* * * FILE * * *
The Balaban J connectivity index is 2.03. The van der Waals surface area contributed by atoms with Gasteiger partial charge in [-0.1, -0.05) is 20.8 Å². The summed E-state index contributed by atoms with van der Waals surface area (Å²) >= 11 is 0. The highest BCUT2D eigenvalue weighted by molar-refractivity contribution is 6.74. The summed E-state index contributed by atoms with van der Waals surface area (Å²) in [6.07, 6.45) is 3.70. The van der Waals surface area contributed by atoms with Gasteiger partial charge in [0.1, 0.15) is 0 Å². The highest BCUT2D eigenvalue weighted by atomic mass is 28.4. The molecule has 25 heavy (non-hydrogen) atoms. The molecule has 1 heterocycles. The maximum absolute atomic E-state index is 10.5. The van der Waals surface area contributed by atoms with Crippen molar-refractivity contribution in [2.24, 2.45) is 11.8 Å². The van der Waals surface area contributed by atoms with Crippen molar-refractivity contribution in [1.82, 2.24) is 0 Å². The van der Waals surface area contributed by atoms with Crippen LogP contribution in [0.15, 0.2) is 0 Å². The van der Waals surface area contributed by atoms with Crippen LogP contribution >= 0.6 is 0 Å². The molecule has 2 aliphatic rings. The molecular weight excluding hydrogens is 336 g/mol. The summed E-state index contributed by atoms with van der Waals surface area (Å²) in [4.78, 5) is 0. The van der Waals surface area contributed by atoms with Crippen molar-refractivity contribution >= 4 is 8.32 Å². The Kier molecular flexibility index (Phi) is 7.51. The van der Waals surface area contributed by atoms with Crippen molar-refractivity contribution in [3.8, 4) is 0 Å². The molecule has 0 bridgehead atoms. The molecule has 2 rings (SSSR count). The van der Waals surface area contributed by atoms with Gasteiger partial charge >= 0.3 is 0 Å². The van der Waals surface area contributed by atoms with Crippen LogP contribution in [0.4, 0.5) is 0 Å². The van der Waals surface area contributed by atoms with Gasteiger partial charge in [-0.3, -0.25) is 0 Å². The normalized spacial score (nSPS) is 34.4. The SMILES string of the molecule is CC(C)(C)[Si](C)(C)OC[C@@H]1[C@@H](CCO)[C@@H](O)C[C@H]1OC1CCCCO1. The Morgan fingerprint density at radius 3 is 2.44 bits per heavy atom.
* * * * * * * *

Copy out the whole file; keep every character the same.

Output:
The Balaban J connectivity index is 2.03. The van der Waals surface area contributed by atoms with Gasteiger partial charge in [-0.1, -0.05) is 20.8 Å². The summed E-state index contributed by atoms with van der Waals surface area (Å²) >= 11 is 0. The highest BCUT2D eigenvalue weighted by molar-refractivity contribution is 6.74. The summed E-state index contributed by atoms with van der Waals surface area (Å²) in [6.07, 6.45) is 3.70. The van der Waals surface area contributed by atoms with Gasteiger partial charge in [0.1, 0.15) is 0 Å². The highest BCUT2D eigenvalue weighted by atomic mass is 28.4. The molecule has 25 heavy (non-hydrogen) atoms. The molecule has 1 heterocycles. The maximum absolute atomic E-state index is 10.5. The van der Waals surface area contributed by atoms with Crippen molar-refractivity contribution in [2.24, 2.45) is 11.8 Å². The van der Waals surface area contributed by atoms with Crippen molar-refractivity contribution in [1.82, 2.24) is 0 Å². The van der Waals surface area contributed by atoms with Crippen LogP contribution in [0.15, 0.2) is 0 Å². The van der Waals surface area contributed by atoms with Crippen LogP contribution >= 0.6 is 0 Å². The molecule has 2 aliphatic rings. The molecular weight excluding hydrogens is 336 g/mol. The summed E-state index contributed by atoms with van der Waals surface area (Å²) in [4.78, 5) is 0. The van der Waals surface area contributed by atoms with Crippen molar-refractivity contribution >= 4 is 8.32 Å². The Kier molecular flexibility index (Phi) is 7.51. The van der Waals surface area contributed by atoms with Crippen molar-refractivity contribution in [3.8, 4) is 0 Å². The molecule has 0 bridgehead atoms. The molecule has 2 rings (SSSR count). The van der Waals surface area contributed by atoms with Gasteiger partial charge >= 0.3 is 0 Å². The van der Waals surface area contributed by atoms with Crippen LogP contribution in [0.4, 0.5) is 0 Å². The van der Waals surface area contributed by atoms with Gasteiger partial charge in [-0.3, -0.25) is 0 Å². The normalized spacial score (nSPS) is 34.4. The SMILES string of the molecule is CC(C)(C)[Si](C)(C)OC[C@@H]1[C@@H](CCO)[C@@H](O)C[C@H]1OC1CCCCO1. The Morgan fingerprint density at radius 3 is 2.44 bits per heavy atom.